Good, good. And to your left, mr a, is it executive tent? What’s your title these days? Do you have a different title? Like every three weeks? Recruiter? We have one of the, one of the top lead recruiters. He’s a one from United shores. All mr Matt Turner. How are you guys doing? I’m doing great and have never been better in all my life. One of the, uh, I guess we’ll, we’ll jump right into it. Um, this, this United Shore’s been on a tear lately on the news. We’ve been, they’ve been talking about, uh, number two in the entire mortgage industry above Wells Fargo, bank of America. Did. Jason, you’ve been around for a while. How did you even foresee that this was even possible coming out of a little shop? Detroit just moved to Pontiac and, you know, uh, it’s been kind of a wild ride. I mean,

Speaker 4:

first of all, yes, for sure. We saw that it was possible. And that was kinda the goal all along. And this isn’t our goal right now is to be number two. I’d go, our goal is to be number one. Sure, we’ll get there for sure. But yeah, I mean we’ve really, I’ve been here for about four years now and we’ve really done everything possible to get to this point. And the growth has been exponential and fantastic to see and really we support it and we do the best that we can. But you know, I mean we were again blessed with such a great CEO who’s so business-minded and does what’s right by people. And that’s really what’s kind of fueled our growth for sure.

Speaker 1:

No doubt. And that’s the one thing that, I mean, what are you up to now as an it department? We, you were at 700 I think. Did I hear 800 recently?

Speaker 4:

I think we’re, I think we’re just about 800 somewhere around there. Yeah, for sure.

Speaker 1:

And then, I mean, here’s the thing, you know, I, I’m sitting in meetings and there’s people saying I need a dozen people. You like, go get them. I need seven people. Go get them. Well you need to find a town. So there’s a, you know, the kind of the reasons why you guys are here is on March 4th, uh, United shore is having an it career fair. Yup. Um, I guess talk to me Matt. Um, what is I guess w here’s the thing and here’s the thing, I’m just going to point that out. Like a lot of people hate is like the cattle call environment on some of these it fairs. I guess. Talk to me about a, what you’re trying to accomplish. And B, talk to me about why this one’s going to be different. Yeah. So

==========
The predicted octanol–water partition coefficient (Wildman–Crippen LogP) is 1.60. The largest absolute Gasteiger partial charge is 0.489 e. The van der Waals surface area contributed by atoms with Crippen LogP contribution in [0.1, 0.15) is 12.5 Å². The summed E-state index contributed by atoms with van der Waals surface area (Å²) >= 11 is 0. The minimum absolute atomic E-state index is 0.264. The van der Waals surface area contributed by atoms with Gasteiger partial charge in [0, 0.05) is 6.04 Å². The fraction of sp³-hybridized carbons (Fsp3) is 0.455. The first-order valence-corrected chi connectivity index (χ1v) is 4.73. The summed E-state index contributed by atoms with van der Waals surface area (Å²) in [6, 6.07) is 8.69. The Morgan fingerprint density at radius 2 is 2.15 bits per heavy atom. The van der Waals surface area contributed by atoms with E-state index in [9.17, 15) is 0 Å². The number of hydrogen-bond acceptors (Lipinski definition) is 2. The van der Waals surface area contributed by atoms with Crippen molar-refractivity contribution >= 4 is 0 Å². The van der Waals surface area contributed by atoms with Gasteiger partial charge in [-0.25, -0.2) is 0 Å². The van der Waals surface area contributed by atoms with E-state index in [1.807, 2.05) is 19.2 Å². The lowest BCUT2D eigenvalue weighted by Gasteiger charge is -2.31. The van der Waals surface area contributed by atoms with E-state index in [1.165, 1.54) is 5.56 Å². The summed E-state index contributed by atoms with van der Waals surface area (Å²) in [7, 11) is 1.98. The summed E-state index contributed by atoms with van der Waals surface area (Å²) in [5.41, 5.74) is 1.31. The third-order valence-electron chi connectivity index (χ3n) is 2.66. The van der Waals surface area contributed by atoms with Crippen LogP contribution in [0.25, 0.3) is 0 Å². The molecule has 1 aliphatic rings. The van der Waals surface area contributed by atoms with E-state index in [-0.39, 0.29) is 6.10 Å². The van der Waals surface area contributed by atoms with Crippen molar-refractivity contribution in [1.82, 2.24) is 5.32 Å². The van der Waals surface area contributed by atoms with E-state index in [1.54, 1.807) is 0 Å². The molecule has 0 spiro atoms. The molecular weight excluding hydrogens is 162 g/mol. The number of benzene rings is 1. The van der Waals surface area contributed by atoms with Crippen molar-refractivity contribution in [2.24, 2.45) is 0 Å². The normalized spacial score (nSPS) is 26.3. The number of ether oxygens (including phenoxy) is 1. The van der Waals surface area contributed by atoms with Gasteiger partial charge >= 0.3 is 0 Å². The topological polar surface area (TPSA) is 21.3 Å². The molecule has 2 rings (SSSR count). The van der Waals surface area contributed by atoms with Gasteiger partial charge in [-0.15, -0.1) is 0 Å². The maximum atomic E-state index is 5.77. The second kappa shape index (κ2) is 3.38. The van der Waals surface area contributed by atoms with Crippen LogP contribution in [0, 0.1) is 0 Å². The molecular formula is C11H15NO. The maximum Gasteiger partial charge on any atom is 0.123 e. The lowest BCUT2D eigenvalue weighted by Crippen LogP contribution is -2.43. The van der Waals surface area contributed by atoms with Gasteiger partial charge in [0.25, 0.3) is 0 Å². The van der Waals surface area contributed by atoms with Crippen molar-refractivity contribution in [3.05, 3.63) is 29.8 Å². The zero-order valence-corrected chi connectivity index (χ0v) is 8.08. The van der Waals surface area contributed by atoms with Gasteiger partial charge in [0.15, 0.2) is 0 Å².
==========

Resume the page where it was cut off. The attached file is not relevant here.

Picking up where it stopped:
Speaker 5:

this one, so 100% it focused. We’ve got leaders from all departments of it. So if you’ve got representatives, re-upping app dev from the engineering team, uh, support teams, and we’ve got over 700 people registered already for the events, and essentially they’re going to have the opportunity to see these leaders one-on-one, talk to them, talk to them a little bit about their experience, and possibly go into a second more intimate interview. And maybe even get offer.

Speaker 1:

Well that’s what, that’s the one thing where I was like, I heard that they’re like, they’re going to, you know, Hey, interviews are going to be in the, in the cafe and there, there might be offers to put on the table. Yeah.

Speaker 5:

Well conference rooms for deeper dive.

Speaker 1:

Right, right. I guess that’s new to me and I, I’ve never even seen their, Andy, I don’t know if you’ve ever seen that at job fairs. I was always, you know, thanks for your info. We’ll here’s a, here’s a postcard. Right? Yeah. Walk me through how that’s even possible.

Speaker 5:

I mean, last year we ran two career fairs and I think from each one we hired about 200 people in each one, but we hired some folks from it who are, you know, drove up from Findlay, Ohio and we ended up taking him aside with, uh, Mark Wallace and a couple of the other guys and, and app dev and interviewing the guy and taking them out. And he was a, you know, great developer and we ended up moving forward and to make me an offer the next day.

Speaker 1:

No kidding. Um, yeah, no, I guess walk me through who are you hiring? Cause I mean, here’s the thing, like we talked to architecture and all of a sudden you need seven people and uh, you know, uh, work with, uh, the cloud team. And I know you need probably four or five cloud engineers. I guess walk me through some, or what’s your biggest needs? What are the biggest hits? Is it everywhere? Is it dev? Is it, is it DevOps? Is that architecture? Is that everything?

Speaker 5:

Uh, I pulled the numbers before I got here and we have 299 approved opening. Is that it right now? 299, I’d say 90% of that we’re looking for experienced hires. So we’re looking for people who have a couple of years of experience professionally in creating applications or doing QA automation testing or dev ops working with tools like puppet and um, uh, Docker Coopernetti’s, um, red cloud architects. So it just, pretty much everything is, is open there. This guy just keeps shoving new openings down my throat. So

Speaker 1: